Excited reporter at U.S. Open: "What do you think of Michael Chang?"
Puzzled John McEnroe: "Who's Michael Chang?"
Michael Chang of Placentia, Calif., is, in fact, the new U.S. junior champion and last week's new Yank hope. At Flushing Meadow a worldly British writer viewed the stands (and press section) packed with Pollyanna Americans who had come to see Chang play, and shook his head. "Oh my," he said. "Now you Americans are getting as desperate as we've been."
Chang is indeed a bit special. The juniors are for players 18 and under, and he's only 15½, which makes him the youngest male to compete in the U.S. championships since Vinnie Richards, who was 15‚Äö√Ñ√∂‚àö√±‚àö¬® when he played in 1918. Moreover, Chang is only 5'8" and 131 pounds, with a sturdy pair of bowlegs. He's also believed to be the first Chinese-American male to play in the Open and one of the biggest Chinese-American sports stars to burst onto the scene since the fabled Celestial Comet, halfback Johnny Chung, put Plainfield (N.J.) Teachers College on the map in the fall of 1941.
September 13, 1987
Better than most of the wide-eyed adults who followed him about last week, Chang understood that he was as much a happy curiosity as he was the future. What made him so appealing was, as Chang himself put it, that he was "15 and stuff" and "Chinese and stuff." It also didn't hurt that anybody could tell he was a whale of a nice kid. Michael hates to beat his older brother Carl—an 18-year-old who ranked 19th in the juniors last year—because "I don't want anybody to tease him and say, 'Gee, you lost to your little brother.' "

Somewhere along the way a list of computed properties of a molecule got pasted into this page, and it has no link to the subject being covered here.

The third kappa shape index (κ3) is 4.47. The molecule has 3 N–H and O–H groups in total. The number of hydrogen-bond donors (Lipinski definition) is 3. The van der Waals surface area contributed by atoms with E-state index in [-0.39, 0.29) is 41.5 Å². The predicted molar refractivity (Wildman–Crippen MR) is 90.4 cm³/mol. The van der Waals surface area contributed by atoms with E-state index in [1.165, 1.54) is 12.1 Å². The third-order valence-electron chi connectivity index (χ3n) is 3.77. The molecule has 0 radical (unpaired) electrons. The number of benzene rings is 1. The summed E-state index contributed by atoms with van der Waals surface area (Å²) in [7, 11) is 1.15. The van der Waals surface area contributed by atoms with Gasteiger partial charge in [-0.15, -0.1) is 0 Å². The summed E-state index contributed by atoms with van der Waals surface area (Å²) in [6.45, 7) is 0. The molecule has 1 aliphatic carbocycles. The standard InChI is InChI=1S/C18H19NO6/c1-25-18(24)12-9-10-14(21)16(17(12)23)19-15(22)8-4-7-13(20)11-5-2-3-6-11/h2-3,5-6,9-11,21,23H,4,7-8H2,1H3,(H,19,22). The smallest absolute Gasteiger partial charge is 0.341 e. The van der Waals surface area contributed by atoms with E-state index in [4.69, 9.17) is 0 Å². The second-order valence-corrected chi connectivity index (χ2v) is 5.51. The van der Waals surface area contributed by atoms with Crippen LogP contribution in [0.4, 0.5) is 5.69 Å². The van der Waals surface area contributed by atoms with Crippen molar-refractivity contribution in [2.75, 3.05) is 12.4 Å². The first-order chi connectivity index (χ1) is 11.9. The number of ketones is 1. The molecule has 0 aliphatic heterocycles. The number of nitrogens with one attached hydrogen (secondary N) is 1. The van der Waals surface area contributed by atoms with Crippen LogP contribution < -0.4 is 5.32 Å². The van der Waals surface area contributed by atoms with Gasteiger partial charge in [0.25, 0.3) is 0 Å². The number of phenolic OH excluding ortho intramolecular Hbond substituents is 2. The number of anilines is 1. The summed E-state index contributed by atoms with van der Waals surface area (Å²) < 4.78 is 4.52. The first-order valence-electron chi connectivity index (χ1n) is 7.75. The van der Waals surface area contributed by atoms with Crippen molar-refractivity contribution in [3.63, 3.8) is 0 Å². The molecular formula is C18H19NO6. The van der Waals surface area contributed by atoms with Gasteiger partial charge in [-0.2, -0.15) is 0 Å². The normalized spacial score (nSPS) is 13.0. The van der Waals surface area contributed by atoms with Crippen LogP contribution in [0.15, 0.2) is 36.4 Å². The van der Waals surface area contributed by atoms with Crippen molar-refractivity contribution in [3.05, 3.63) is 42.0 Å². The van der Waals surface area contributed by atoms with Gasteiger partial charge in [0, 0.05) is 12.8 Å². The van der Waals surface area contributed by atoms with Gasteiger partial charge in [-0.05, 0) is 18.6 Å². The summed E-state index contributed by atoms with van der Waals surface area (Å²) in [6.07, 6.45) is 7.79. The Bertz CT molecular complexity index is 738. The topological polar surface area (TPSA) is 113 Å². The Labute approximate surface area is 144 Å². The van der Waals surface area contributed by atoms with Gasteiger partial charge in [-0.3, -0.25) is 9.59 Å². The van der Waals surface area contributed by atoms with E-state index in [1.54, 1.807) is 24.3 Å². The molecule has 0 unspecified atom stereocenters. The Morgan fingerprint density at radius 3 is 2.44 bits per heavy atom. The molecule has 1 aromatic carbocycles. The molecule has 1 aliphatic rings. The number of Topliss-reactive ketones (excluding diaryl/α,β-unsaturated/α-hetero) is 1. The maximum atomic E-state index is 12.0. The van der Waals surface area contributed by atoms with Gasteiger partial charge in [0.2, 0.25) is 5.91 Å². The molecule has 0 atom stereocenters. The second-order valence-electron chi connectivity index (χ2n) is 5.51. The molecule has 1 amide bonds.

Nobody at Flushing Meadow had heard of Chang until he whipped Paul McNamee in four sets in the first round. Chang was seeded only sixth at last month's U.S. junior championships in Kalamazoo, Mich. Until that time none of the experts was touting Chang (or anybody else) as savior potential. But the big thing about the junior championships is that, like the Democratic presidential nomination and the Publishers Clearing House sweepstakes, somebody has to win it. Usually the attention directed to the victorious kid is measured in inverse proportion to how the adult U.S. male players are faring. Nobody even knew we had a junior champion when Ashe, Smith, Connors and McEnroe were riding high.
The Changs understand this. Joe Chang, Michael and Carl's father and coach, is a chemist for Unocal. Sure, his son was starring at the U.S. Open, but Joe had business in North Carolina, so he stayed down there and let his wife, Betty, and other family members tend to tennis things. Naturally, a lot of folks were blowing smoke in Betty's face. "There's no rush," she said calmly. "Michael's still just a little boy, and I want to keep him that way."
Michael has already declined an invitation to try out for the Junior Davis Cup team. "I could miss out on being a 15-year-old," he said, "and then, you know, life could get boring."
Everybody sees the way for the U.S. to return to the top in tennis—in his own mirror. Boris Becker, for example, suggests that kids like Chang should quit school and get on with it, just as Boris did. Ivan Lendl says they "must work their bum off" and then play in easy tournaments to "learn how to win, and then work their bum off" again in difficult tournaments to experience defeat. Olga Morozova, a Wimbledon finalist in 1974 who now is a coach of the revived Soviet team, says, "You need a national team with an experienced coach who works hard and is not to be on TV all the time, saying this and that."